Twins 4, Reds 3: Willingham's Ninth Inning Homer Lifts Minnesota to Series Victory

CINCINNATI, OH - JUNE 24: Aroldis Chapman #54 of the Cincinnati Reds reacts after giving up a two-run home run in the ninth inning to Josh Willingham #16 of the Minnesota Twins during an interleague game at Great American Ball Park on June 24, 2012 in Cincinnati, Ohio. The Twins won 4-3. (Photo by Joe Robbins/Getty Images)

Scott Diamond could very easily be the story of this game. A rough fourth inning led to a run, and a late-game two-run blast off the bat of Joey Votto put the Twins back in a hole, but three runs across eight innings has to be considered a win for any starting pitcher.

Just eight hits and a walk versus seven strikeouts, Diamond was good but also had some help from his defense. Trevor Plouffe and Brian Dozier both made strong and athletic relays from the left side of the infield, and Dozier's relay to Joe Mauer to cut down Jay Bruce in what could have been a game-tying run in the sixth was huge.

Trevor Plouffe snapped the Twins out of their scoreless streak in the fifth by jacking his 15th home run of the season, a solo shot that tied the game at one. At the time it gave him sole possession of the team lead in home runs. It's his 10th homer of the month, and his 14th since May 16. There's a good chance we're seeing the evolution of a dangerous and unexpectedly powerful hitter. Plouffe always had pop, but I don't think anyone pegged him as a potential 30-homer guy.

Justin Morneau momentarily put the Twins up 2-1 by bringing home Mauer on a fielder's choice, but Votto's aforementioned jack meant the Reds led 3-2 heading into the ninth inning.

Mauer came up huge with a big one-out double off the wall in left field, the first extra-base hit that Aroldis Chapman has allowed to a left-handed hitter all season. In his fury Chapman must have lost all sense, dealing Josh Willingham five consecutive upper 90s fastballs.

Willingham got hold of the fifth, launching it into the second deck. The Great American Ball Park fell silent.

Jared Burton picked up his first career save in the bottom half of the frame, walking two but escaping in spite of Alexi Casilla clearly not expecting a throw from Jamey Carroll to end the game. It looked like he expected Carroll to throw to first but he went to second for the force instead, and Casilla flopped on the base after making the catch to ensure he got the runner.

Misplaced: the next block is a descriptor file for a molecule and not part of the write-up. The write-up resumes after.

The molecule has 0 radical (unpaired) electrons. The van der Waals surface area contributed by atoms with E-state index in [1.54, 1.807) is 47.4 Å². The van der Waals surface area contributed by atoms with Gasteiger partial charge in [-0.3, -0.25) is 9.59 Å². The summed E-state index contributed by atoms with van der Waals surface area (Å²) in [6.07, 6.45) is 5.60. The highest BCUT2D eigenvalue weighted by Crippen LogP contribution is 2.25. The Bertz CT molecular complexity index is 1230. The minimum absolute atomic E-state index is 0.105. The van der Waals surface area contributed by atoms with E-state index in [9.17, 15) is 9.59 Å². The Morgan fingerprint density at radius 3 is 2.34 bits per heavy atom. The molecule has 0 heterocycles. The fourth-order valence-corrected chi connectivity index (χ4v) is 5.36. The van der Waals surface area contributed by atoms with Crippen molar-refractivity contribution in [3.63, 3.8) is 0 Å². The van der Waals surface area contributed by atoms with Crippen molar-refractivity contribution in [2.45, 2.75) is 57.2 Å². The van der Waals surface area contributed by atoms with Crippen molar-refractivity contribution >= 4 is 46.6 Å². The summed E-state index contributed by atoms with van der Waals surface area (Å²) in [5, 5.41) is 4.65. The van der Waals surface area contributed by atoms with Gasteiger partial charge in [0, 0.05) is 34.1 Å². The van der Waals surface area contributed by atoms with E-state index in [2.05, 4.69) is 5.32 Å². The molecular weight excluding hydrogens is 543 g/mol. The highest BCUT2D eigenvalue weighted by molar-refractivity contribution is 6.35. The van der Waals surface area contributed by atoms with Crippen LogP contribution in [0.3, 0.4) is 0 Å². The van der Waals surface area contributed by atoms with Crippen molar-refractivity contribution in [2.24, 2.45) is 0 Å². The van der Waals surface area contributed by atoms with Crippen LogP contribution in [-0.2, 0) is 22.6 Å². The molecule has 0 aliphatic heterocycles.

With this win the Twins have now taken four series this month, snapping a three series losing streak and pushing them to 11-10 in June. Notes, studs, and duds after the jump!

Notes

  • Plouffe and Willingham still share the team lead in homers after this afternoon's game with 15 apiece. That's just as many as Miguel Cabrera, which is fun for a little perspective.
  • In spite of each having 15 bombs, Willingham has driven in 49 runs. Plouffe has just 26 RBI. Placement in the order will have something to do with this, but it's just another way of showing that driving in runs has more to do with it than just power...even if the power really helps.
  • The Twins are apparently going "closer by committee" since Matt Capps is headed to the disabled list. Glen Perkins picked one up earlier this weekend, and now Burton. I'd be surprised if one of those guys just wasn't given the job straight up over the next couple of days.
  • Mauer's batting average just keeps going up. He's still sixth in the AL in that category. A batting title in 2012 seems unlikely, and somehow I can see it actually making people even crazier.
  • After a few strong games in a row earlier this month, Morneau continues to struggle at the plate. He's hitting under .200 in his last ten games, and his triple slash this month is just .211/.277/.303. He steps into the box and takes some big swings, but his timing and plate coverage and pitch recognition just aren't where he'd like them to be at this point. It's common to see him take a big cut that results in a dribbler to second base. How he responds and performs over the next couple of months will be very important to how the Twins will approach building their team this winter.
  • The only time Diamond came inside all day was with his fastball against right-handed hitters. He's not allowing anyone opportunities to turn around on something off speed, which is one of the things he's doing well. This afternoon he worked ahead early and stayed there on most occasions, with his biggest weakness being an inability to turn hitter's counts into outs. Other than that, Diamond was outstanding again today.
Studs
Joe Mauer
Josh Wilingham
Trevor Plouffe
Brian Dozier
Scott Diamond

Duds
No duds! Hooray for winning a series again!
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